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Taxpayers should take care if asked to sign a Certificate of Tax Position

Taxpayers should take care if asked to sign a Certificate of Tax Position

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As a result of the information received by HM Revenue & Customs (HMRC) from around the world under the Common Reporting Standard (CRS), taxpayers are being challenged over possible undeclared income and gains from offshore assets.  Taxpayers should take care and not to just sign the enclosed Certificate of Tax Position without having taken specialist advice.

What is a Certificate of tax position?

This is a form created by HMRC and has no statutory basis behind it.  In turn this means the taxpayer does not have to respond in any way.

HMRC send this Certificate with a covering letter giving the taxpayer 30 days to respond.  The covering letter starts by with “We have information that shows you may have received overseas income or gains that you have to pay tax on”.  Neither the letter nor the Certificate refers to any particular tax year.  Nor does it state what HMRC believe to be missing or incorrectly stated.

Such information has come from the exchange of information by countries under the Common Reporting Standard.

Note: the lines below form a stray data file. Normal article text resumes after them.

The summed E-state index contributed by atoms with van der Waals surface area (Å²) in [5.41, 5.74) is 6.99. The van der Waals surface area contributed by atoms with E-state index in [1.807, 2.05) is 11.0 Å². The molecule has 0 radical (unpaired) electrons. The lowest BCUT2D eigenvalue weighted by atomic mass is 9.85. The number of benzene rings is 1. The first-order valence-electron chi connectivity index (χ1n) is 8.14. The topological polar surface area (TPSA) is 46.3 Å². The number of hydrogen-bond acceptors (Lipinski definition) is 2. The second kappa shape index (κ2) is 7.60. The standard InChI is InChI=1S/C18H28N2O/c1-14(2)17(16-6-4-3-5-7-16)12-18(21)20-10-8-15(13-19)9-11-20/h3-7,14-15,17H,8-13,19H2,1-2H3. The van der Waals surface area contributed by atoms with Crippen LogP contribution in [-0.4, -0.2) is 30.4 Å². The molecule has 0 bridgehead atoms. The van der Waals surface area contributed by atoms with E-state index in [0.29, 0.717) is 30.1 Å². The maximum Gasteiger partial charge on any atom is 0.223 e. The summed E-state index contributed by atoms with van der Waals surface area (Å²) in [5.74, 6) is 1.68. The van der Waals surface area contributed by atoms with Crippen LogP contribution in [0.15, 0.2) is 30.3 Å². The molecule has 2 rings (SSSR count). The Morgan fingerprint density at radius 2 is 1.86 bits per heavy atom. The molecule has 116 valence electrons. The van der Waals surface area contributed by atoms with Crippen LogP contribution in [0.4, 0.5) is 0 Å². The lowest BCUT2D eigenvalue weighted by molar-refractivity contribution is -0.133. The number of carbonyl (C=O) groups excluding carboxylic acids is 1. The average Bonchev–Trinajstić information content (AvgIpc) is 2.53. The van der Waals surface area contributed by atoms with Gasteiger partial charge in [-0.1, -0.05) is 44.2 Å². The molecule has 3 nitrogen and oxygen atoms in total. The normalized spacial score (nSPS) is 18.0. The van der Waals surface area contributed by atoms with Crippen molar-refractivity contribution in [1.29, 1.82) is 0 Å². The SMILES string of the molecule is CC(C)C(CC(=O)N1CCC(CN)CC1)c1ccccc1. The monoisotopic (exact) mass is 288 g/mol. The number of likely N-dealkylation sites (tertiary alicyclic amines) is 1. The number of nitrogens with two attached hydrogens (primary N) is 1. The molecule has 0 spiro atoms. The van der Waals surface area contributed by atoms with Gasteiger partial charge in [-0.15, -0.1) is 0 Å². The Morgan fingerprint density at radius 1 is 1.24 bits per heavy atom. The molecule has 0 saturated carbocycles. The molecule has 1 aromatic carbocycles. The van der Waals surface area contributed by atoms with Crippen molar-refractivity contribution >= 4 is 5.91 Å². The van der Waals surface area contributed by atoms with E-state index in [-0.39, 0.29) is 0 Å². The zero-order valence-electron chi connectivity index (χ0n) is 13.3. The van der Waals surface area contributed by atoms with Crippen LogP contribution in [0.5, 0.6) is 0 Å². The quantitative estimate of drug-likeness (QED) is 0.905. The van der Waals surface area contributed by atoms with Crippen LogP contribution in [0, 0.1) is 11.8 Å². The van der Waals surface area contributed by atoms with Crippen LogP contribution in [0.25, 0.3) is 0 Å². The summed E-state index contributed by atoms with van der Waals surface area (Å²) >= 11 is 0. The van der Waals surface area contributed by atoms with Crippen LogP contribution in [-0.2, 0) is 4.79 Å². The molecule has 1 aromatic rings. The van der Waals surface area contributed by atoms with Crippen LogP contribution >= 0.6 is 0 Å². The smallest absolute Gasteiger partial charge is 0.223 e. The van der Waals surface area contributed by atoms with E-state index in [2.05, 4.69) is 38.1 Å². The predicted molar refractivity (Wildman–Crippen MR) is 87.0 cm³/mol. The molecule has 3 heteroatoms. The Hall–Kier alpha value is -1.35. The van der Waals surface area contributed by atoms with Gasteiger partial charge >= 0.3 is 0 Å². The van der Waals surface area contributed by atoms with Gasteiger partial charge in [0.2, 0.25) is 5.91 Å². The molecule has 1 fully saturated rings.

What is CRS?

The CRS calls on 143 different countries around the world to obtain information from their financial institutions and automatically exchange that information with other countries.  This is being done on an annual basis.

What information is being shared?

CRS sets out the financial account information to be exchanged and the financial institutions required to report.  For example, each country will report on all account balances as at 31 December each year.  This includes all forms of bank accounts including accounts held by third parties such as solicitors and stockbrokers on behalf of taxpayers etc.

Why should taxpayers be worried?

As previously stated, the Certificate of Tax Position has no statutory basis and therefore HMRC cannot force a taxpayer to complete it or sign it let alone penalise them for not doing so.  To do so puts the taxpayer in a position such that HMRC may be able to demonstrate that the taxpayer’s behaviour may be deliberate (as opposed to careless) in terms of civil penalties.  Worse still, it may provide further grounds for prosecution.

What should taxpayers do?

Seek specialist advice.

I can be contacted at pmalin@hwca.com or Andy at amaxfield@hwca.com.

If you cannot find the information you need on our website, please contact Paul Malin or Andy Maxfield using our contact form or email directly to pmalin@hwca.com or amaxfield@hwca.com

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